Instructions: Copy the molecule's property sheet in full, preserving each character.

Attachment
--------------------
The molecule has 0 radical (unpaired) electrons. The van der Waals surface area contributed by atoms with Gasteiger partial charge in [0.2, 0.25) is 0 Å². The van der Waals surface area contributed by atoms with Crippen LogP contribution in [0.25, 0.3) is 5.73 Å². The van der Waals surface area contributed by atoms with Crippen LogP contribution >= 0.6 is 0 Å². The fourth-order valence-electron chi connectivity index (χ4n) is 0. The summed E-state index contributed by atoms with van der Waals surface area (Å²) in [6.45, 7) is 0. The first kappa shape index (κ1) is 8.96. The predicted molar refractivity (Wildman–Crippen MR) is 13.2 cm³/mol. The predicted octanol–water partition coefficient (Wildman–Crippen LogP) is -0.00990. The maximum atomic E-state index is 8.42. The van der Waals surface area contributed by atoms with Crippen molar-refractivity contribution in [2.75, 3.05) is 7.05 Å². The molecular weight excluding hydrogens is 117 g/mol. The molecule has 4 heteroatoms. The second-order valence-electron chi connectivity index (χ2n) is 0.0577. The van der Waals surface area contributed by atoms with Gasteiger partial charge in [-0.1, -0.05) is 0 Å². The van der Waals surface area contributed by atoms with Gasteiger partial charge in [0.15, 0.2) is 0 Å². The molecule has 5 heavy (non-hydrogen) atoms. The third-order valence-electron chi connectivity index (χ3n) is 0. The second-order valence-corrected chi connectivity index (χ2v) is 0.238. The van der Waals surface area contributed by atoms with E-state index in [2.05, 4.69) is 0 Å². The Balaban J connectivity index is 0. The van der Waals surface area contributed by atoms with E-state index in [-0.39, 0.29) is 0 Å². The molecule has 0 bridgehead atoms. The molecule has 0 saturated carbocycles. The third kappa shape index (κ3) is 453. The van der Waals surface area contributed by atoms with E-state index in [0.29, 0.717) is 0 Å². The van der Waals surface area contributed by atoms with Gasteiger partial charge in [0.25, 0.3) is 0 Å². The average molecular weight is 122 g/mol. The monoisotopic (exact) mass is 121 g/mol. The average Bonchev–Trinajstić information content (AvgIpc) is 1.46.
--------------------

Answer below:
The molecule has 0 radical (unpaired) electrons. The van der Waals surface area contributed by atoms with Gasteiger partial charge in [0.2, 0.25) is 0 Å². The van der Waals surface area contributed by atoms with Crippen LogP contribution in [0.25, 0.3) is 5.73 Å². The van der Waals surface area contributed by atoms with Crippen LogP contribution >= 0.6 is 0 Å². The fourth-order valence-electron chi connectivity index (χ4n) is 0. The summed E-state index contributed by atoms with van der Waals surface area (Å²) in [6.45, 7) is 0. The first kappa shape index (κ1) is 8.96. The predicted molar refractivity (Wildman–Crippen MR) is 13.2 cm³/mol. The predicted octanol–water partition coefficient (Wildman–Crippen LogP) is -0.00990. The maximum atomic E-state index is 8.42. The van der Waals surface area contributed by atoms with Crippen molar-refractivity contribution in [2.75, 3.05) is 7.05 Å². The molecular weight excluding hydrogens is 117 g/mol. The molecule has 4 heteroatoms. The second-order valence-electron chi connectivity index (χ2n) is 0.0577. The van der Waals surface area contributed by atoms with Gasteiger partial charge in [-0.1, -0.05) is 0 Å². The van der Waals surface area contributed by atoms with Gasteiger partial charge in [0.15, 0.2) is 0 Å². The molecule has 5 heavy (non-hydrogen) atoms. The third-order valence-electron chi connectivity index (χ3n) is 0. The second-order valence-corrected chi connectivity index (χ2v) is 0.238. The van der Waals surface area contributed by atoms with E-state index in [2.05, 4.69) is 0 Å². The Balaban J connectivity index is 0. The van der Waals surface area contributed by atoms with E-state index in [-0.39, 0.29) is 0 Å². The molecule has 0 bridgehead atoms. The molecule has 0 saturated carbocycles. The third kappa shape index (κ3) is 453. The van der Waals surface area contributed by atoms with E-state index in [0.29, 0.717) is 0 Å². The van der Waals surface area contributed by atoms with Gasteiger partial charge in [0.25, 0.3) is 0 Å². The average molecular weight is 122 g/mol. The monoisotopic (exact) mass is 121 g/mol. The average Bonchev–Trinajstić information content (AvgIpc) is 1.46.